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The Land of Delights

Text: Zechariah 7:1-14


[The words of the prophet Zechariah date to a few years after Jewish exiles in Babylon had returned to a devastated Jerusalem, a city still in ruins, around 520 B.C.E. Along with the prophet Haggai, Zechariah urged the rebuilding of the temple and a return to more faithful devotion to the law of God, especially the law of love.


The sermon that follows the reading is in the form of a letter from an old man and returned exile to his daughter. Now, listen to the Word of God from Zechariah 7:1-14.]


My beloved, winter is almost upon us and with it the holidays. It is hard to believe that we have been back in Jerusalem for ten years now. Not one of us has forgotten the long years of exile in Babylon when we wept day and night for home. As another Sabbath approaches, the temple construction has progressed but it is far from finished. Still, we go to an even unfinished temple in thanksgiving because we spent most of our lives with no temple to attend, as captives in a foreign land.

I will always remember that even though those butchers torched our homes and separated our families and laughed at our faith, we still keep four fasts each year. During the fourth month, we do not eat or drink in commemoration of the breaching of the city’s walls. In the fifth month, we fast to recall the destruction of our holy temple. The fast in the seventh month reminds us of the ruthless murder of our governor, Gedaliah. And, in the tenth month, we fast to remember the siege of Jerusalem when so many of our kin starved.

I tell you all this, my daughter, because there are those among us who say it is time to stop our fasting. They say, “The temple is being rebuilt. It is time to stop fasting over what happened in the past.” Conservatives insist that these liberal voices are not only wrong, they are dangerous. They worry that all memories are short and we will soon forget the awful exile if we give up any of our traditions. The liberals disagree and say it is time to let the past stay in the past, time to leave all our painful memories behind. As for me, I am undecided. I am waiting to hear from the prophet Zechariah.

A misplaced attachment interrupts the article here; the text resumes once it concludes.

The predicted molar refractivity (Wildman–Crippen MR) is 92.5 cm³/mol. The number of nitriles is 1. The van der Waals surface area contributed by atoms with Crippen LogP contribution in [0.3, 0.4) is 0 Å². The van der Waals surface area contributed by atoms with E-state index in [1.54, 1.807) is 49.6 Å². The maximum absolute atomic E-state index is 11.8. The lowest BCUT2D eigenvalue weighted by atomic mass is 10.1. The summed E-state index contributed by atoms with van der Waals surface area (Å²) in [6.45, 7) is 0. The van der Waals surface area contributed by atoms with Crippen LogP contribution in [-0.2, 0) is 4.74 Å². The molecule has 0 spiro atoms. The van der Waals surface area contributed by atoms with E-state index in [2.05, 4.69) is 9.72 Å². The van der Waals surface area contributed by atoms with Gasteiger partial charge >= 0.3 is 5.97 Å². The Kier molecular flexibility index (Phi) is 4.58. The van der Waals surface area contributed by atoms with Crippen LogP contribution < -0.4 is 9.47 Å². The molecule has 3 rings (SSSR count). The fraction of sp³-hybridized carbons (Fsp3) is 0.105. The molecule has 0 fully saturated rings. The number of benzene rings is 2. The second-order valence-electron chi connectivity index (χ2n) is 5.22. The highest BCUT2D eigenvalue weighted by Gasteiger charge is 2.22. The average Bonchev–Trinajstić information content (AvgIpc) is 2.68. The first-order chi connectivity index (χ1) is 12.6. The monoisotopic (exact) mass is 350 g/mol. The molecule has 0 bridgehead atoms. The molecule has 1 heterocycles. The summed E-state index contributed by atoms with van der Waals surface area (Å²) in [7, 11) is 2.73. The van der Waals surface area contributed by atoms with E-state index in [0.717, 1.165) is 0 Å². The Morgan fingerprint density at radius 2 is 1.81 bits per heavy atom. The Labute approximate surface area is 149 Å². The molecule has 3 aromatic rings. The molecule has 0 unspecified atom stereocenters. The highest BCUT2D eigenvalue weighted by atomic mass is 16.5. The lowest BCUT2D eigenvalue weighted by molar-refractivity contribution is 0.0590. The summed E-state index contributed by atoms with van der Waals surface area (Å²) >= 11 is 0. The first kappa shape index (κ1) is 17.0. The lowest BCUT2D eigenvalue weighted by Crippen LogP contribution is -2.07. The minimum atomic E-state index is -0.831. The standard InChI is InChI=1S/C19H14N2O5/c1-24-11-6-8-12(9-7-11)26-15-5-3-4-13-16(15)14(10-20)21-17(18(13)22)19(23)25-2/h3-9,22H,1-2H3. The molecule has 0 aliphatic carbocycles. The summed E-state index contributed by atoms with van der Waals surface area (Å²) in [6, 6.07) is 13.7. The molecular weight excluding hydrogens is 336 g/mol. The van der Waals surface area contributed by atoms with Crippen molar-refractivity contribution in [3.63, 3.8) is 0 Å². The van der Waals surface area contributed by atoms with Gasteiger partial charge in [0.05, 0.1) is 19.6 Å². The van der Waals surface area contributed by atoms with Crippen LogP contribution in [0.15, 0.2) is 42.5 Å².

[Four Days Later]

The last sliver of sun passes out of sight. The ram’s horn echoes throughout the streets. The Sabbath is upon us and the makeshift temple has prepared for record crowds tonight. Any able body person will be at this service.

Inside the temple, candles flicker as the cantor chants the final psalm. The prophet Zechariah rises, but it seems as if he is carrying a heavy weight. My beloved, I will admit that I have sometimes nodded off during an evening sermon. I have meant no disrespect, but after a day’s work, sleep comes easy. Tonight, though, I am sure that no one will sleep. We are too curious to hear what this ancient prophet, wrapped in a prayer shawl, has to say.

“Hear the Word of the Lord,” are the first six words out of his mouth. All conversations inside the temple cease. Moments earlier the sanctuary sounded like a barnyard. Now you could hear a pin drop. The conservatives sit to one side of the sanctuary; the liberals to the other. Each side awaits the prophet to confirm their religious views. Then he begins the sermon.

Zechariah preaches: “While you have been fasting and mourning for the past seventy years, have you been fasting for my sake or yours?” You can hear some shifting in the pews. “And, when you were eating and drinking, were you eating and drinking for my sake or for yours?” I hear someone seated next to me whisper, “Never should have invited that old man here tonight.”

Zechariah now stands at full height as he delivers his next words, “Do you not know the words which the Lord God proclaimed through the prophets in the past?

. . . Apply the law fairly, and show steadfast love and compassion toward one another. Do not oppress the widow and the orphan, the immigrant and the poor, and do not secretly plan evil against one another.”

The temple is no longer still. People cough and clear their throats and a few are so rude as to get up and leave the room. Zechariah does not pause. He continues: “They would not listen. They made their hearts adamant rather than listen to the teaching and the words that the Lord God had sent . . . and so, since when he called they would not listen . . . the Lord God . . . scattered them among all the nations unknown to them . . . They had turned the land of delights into a desert.” He paused and it seems as if he looked at each one of us individually and then sat down.